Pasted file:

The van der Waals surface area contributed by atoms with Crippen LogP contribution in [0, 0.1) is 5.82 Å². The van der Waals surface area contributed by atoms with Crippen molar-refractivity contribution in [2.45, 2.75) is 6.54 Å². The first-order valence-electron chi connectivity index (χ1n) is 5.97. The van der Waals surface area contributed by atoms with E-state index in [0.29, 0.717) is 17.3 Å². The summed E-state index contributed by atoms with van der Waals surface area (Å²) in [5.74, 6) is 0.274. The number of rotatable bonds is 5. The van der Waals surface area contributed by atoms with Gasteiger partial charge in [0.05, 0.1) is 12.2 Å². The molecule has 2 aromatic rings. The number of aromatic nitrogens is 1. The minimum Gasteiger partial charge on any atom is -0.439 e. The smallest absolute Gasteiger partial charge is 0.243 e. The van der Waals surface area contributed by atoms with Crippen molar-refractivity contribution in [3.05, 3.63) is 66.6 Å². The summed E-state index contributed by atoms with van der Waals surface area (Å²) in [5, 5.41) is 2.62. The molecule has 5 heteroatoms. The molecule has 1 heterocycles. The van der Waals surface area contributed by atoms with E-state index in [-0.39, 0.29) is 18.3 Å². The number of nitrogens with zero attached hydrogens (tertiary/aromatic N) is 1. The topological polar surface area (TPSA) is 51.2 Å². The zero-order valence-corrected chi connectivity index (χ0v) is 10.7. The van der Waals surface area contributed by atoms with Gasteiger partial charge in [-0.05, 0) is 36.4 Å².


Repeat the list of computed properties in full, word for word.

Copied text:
The van der Waals surface area contributed by atoms with Crippen LogP contribution in [0, 0.1) is 5.82 Å². The van der Waals surface area contributed by atoms with Crippen molar-refractivity contribution in [2.45, 2.75) is 6.54 Å². The first-order valence-electron chi connectivity index (χ1n) is 5.97. The van der Waals surface area contributed by atoms with E-state index in [0.29, 0.717) is 17.3 Å². The summed E-state index contributed by atoms with van der Waals surface area (Å²) in [5.74, 6) is 0.274. The number of rotatable bonds is 5. The van der Waals surface area contributed by atoms with Gasteiger partial charge in [0.05, 0.1) is 12.2 Å². The molecule has 2 aromatic rings. The number of aromatic nitrogens is 1. The minimum Gasteiger partial charge on any atom is -0.439 e. The smallest absolute Gasteiger partial charge is 0.243 e. The van der Waals surface area contributed by atoms with Crippen molar-refractivity contribution in [3.05, 3.63) is 66.6 Å². The summed E-state index contributed by atoms with van der Waals surface area (Å²) in [5, 5.41) is 2.62. The molecule has 5 heteroatoms. The molecule has 1 heterocycles. The van der Waals surface area contributed by atoms with E-state index in [-0.39, 0.29) is 18.3 Å². The number of nitrogens with zero attached hydrogens (tertiary/aromatic N) is 1. The topological polar surface area (TPSA) is 51.2 Å². The zero-order valence-corrected chi connectivity index (χ0v) is 10.7. The van der Waals surface area contributed by atoms with Gasteiger partial charge in [-0.05, 0) is 36.4 Å².